Art the Arms Fair: making art not war
Amy Corcoran on organising artistic resistance to the weapons dealers’ London showcase
Beware the automated landlord
Tenants of the automated landlord are effectively paying two rents: one in money, the other in information for data harvesting, writes Desiree Fields
Black Journalism Fund – Open Editorial Meeting
3-5pm Saturday 23rd September at The World Transformed in Brighton
Immigration detention: How the government is breaking its own rules
Detention is being used to punish ex-prisoners all over again, writes Annahita Moradi
A better way to regenerate a community
Gilbert Jassey describes a pioneering project that is bringing migrants and local people together to repopulate a village in rural Spain
Fast food workers stand up for themselves and #McStrike – we’re loving it!
McDonald's workers are striking for the first time ever in Britain, reports Michael Calderbank
Two years of broken promises: how the UK has failed refugees
Stefan Schmid investigates the ways Syrian refugees have been treated since the media spotlight faded
West Papua’s silent genocide
The brutal occupation of West Papua is under-reported - but UK and US corporations are profiting from the violence, write Eliza Egret and Tom Anderson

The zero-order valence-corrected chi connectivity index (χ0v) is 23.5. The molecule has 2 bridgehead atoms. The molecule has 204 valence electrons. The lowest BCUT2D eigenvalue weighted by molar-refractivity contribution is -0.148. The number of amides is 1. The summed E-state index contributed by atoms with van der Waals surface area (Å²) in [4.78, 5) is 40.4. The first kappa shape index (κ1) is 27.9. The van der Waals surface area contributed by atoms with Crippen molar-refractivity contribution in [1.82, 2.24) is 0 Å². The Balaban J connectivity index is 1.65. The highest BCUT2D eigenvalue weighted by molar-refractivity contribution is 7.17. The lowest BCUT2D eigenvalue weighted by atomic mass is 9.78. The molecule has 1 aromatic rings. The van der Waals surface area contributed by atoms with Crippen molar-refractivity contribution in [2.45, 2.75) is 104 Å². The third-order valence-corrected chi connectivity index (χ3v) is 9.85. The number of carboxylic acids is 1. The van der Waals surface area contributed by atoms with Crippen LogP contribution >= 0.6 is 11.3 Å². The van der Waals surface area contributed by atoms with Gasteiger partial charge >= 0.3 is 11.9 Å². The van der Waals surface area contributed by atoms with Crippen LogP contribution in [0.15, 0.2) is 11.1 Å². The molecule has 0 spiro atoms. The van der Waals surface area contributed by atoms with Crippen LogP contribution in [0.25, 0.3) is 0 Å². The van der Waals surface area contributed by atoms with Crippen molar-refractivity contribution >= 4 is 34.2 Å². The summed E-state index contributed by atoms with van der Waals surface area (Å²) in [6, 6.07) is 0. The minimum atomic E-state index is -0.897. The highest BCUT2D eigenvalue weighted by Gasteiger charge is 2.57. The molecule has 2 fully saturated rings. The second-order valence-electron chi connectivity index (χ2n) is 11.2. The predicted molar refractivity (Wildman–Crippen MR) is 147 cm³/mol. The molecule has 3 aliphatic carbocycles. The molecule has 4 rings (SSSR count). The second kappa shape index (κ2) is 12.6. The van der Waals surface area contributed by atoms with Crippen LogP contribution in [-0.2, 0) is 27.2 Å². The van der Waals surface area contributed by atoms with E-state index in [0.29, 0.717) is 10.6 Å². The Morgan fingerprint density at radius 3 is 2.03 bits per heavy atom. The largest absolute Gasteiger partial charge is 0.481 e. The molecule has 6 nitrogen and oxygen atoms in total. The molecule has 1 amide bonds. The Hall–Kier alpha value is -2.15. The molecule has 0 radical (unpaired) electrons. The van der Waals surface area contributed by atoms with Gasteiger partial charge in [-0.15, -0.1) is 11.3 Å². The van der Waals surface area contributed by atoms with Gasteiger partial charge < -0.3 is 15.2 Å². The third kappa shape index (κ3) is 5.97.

Activate, the new ‘Tory Momentum’, is 100% astroturf
The Conservatives’ effort at a grassroots youth movement is embarrassingly inept, writes Samantha Stevens
Peer-to-peer production and the partner state
Michel Bauwens and Vasilis Kostakis argue that we need to move to a commons-centric society – with a state fit for the digital age
Imagining a future free of oppression
Writer, artist and organiser Ama Josephine Budge says holding on to our imagination of tomorrow helps create a different understanding today
The ‘alt-right’ is an unstable coalition – with one thing holding it together
Mike Isaacson argues that efforts to define the alt-right are in danger of missing its central component: eugenics
Fighting for Peace: the battles that inspired generations of anti-war campaigners
Now the threat of nuclear war looms nearer again, we share the experience of eighty-year-old activist Ernest Rodker, whose work is displayed at The Imperial War Museum. With Jane Shallice and Jenny Nelson he discussed a recent history of the anti-war movement.